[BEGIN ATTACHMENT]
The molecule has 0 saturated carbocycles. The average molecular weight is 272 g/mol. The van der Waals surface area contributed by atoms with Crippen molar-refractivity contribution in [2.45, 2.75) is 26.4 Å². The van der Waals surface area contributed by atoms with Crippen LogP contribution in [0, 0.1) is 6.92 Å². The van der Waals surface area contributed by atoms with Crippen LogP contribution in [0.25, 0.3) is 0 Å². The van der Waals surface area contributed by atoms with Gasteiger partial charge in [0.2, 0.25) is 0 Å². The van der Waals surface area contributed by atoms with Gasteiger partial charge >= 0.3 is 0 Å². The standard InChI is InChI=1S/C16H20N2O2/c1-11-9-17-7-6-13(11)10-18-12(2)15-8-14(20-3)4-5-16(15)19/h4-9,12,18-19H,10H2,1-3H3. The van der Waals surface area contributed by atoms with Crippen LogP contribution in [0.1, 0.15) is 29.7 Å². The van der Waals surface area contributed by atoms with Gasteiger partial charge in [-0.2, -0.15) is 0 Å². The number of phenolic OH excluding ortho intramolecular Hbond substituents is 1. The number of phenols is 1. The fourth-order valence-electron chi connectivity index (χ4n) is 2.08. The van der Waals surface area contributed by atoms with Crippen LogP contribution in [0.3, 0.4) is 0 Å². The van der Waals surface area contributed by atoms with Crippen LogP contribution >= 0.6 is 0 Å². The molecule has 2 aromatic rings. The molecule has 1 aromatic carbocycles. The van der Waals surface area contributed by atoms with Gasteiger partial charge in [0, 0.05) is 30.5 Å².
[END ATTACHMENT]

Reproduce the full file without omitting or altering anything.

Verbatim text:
The molecule has 0 saturated carbocycles. The average molecular weight is 272 g/mol. The van der Waals surface area contributed by atoms with Crippen molar-refractivity contribution in [2.45, 2.75) is 26.4 Å². The van der Waals surface area contributed by atoms with Crippen LogP contribution in [0, 0.1) is 6.92 Å². The van der Waals surface area contributed by atoms with Crippen LogP contribution in [0.25, 0.3) is 0 Å². The van der Waals surface area contributed by atoms with Gasteiger partial charge in [0.2, 0.25) is 0 Å². The van der Waals surface area contributed by atoms with Gasteiger partial charge >= 0.3 is 0 Å². The standard InChI is InChI=1S/C16H20N2O2/c1-11-9-17-7-6-13(11)10-18-12(2)15-8-14(20-3)4-5-16(15)19/h4-9,12,18-19H,10H2,1-3H3. The van der Waals surface area contributed by atoms with Crippen LogP contribution in [0.1, 0.15) is 29.7 Å². The van der Waals surface area contributed by atoms with Gasteiger partial charge in [-0.2, -0.15) is 0 Å². The number of phenolic OH excluding ortho intramolecular Hbond substituents is 1. The number of phenols is 1. The fourth-order valence-electron chi connectivity index (χ4n) is 2.08. The van der Waals surface area contributed by atoms with Crippen LogP contribution in [0.3, 0.4) is 0 Å². The van der Waals surface area contributed by atoms with Crippen LogP contribution >= 0.6 is 0 Å². The molecule has 2 aromatic rings. The molecule has 1 aromatic carbocycles. The van der Waals surface area contributed by atoms with Gasteiger partial charge in [0, 0.05) is 30.5 Å².